DSLR Intro - Aperture

all the functions

all the functions

Just over a month ago I picked up my first DSLR camera. Boy I sure was excited! Did I have any idea how to use it? Or what an f-stop was? NOPE, no clue at all. 

Over the past month I have learned  the ancient technique of photo-fu and I am willing to teach you too. SO HERE WE GO

The first topic is going to be on one of the the three main aspects of photography: the aperture. The other two are the sensor sensitivity (ISO) and the shutter speed (clicky thing that makes "camera" sound).

-------------------------------------------------------------------------------------------------------------------------------

Aperture

the bigger the f stop number the smaller the aperture

the bigger the f stop number the smaller the aperture

Aperture is a pretty simple concept. It is the mechanism that determines how much light is let onto the sensor. If you're looking for that "blurry background" effect (this is known as the bokeh) you will want a bigger aperture. The number that determines the size of the aperture is known as the f-stop number. The lower the f-stop the wider the aperture.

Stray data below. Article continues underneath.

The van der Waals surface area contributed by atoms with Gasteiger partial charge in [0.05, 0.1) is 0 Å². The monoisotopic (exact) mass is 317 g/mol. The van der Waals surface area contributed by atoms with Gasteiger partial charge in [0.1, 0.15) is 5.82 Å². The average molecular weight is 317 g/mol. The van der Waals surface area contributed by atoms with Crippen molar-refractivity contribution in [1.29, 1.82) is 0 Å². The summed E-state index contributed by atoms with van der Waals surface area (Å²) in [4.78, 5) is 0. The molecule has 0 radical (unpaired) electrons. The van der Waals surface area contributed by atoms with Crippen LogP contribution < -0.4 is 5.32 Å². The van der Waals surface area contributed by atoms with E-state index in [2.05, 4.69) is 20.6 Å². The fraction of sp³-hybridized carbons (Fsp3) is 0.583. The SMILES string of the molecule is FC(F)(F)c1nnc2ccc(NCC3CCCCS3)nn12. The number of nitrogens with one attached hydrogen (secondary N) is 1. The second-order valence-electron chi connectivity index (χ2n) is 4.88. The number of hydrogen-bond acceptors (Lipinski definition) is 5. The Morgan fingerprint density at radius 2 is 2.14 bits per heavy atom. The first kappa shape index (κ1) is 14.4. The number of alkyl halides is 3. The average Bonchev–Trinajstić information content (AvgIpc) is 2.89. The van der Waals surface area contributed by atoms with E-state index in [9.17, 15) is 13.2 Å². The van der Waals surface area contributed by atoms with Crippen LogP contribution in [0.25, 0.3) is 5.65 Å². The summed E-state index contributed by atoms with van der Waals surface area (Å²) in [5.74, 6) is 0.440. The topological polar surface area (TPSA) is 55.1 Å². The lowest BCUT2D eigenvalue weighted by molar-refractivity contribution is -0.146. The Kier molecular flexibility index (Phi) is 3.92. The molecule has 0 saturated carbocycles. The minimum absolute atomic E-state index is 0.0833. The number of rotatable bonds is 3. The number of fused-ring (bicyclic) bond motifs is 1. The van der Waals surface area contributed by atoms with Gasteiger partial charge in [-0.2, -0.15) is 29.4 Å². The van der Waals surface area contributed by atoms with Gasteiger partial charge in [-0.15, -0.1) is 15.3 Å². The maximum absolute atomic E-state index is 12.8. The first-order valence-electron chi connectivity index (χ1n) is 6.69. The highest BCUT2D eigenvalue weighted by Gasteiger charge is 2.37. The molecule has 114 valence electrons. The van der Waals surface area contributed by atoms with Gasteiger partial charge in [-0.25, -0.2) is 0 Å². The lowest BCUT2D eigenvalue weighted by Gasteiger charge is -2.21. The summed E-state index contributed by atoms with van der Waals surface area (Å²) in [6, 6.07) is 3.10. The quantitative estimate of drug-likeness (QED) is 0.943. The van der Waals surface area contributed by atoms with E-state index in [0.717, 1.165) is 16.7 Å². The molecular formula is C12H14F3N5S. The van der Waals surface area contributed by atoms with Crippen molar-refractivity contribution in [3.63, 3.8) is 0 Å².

Portrait shots such as the one below benefit from having a big aperture to keep attention on your subject, and keep the background out of focus

Handsome looking fellow no? I think so!

Handsome looking fellow no? I think so!

A smaller aperture would be good for landscape photography where you are wanting to keep the entire view in focus and no focus on one particular subject. Keep in mind though that having a smaller aperture is going to let less light in. You will have to compensate for that by adjusting the sensor or the make the shutter speed longer.

That will conclude this first lesson in aperture I'll be repeating myself often so don't feel worried if you don't understand quite yet! Also please leave your own pictures or any questions you may have in the comment section below!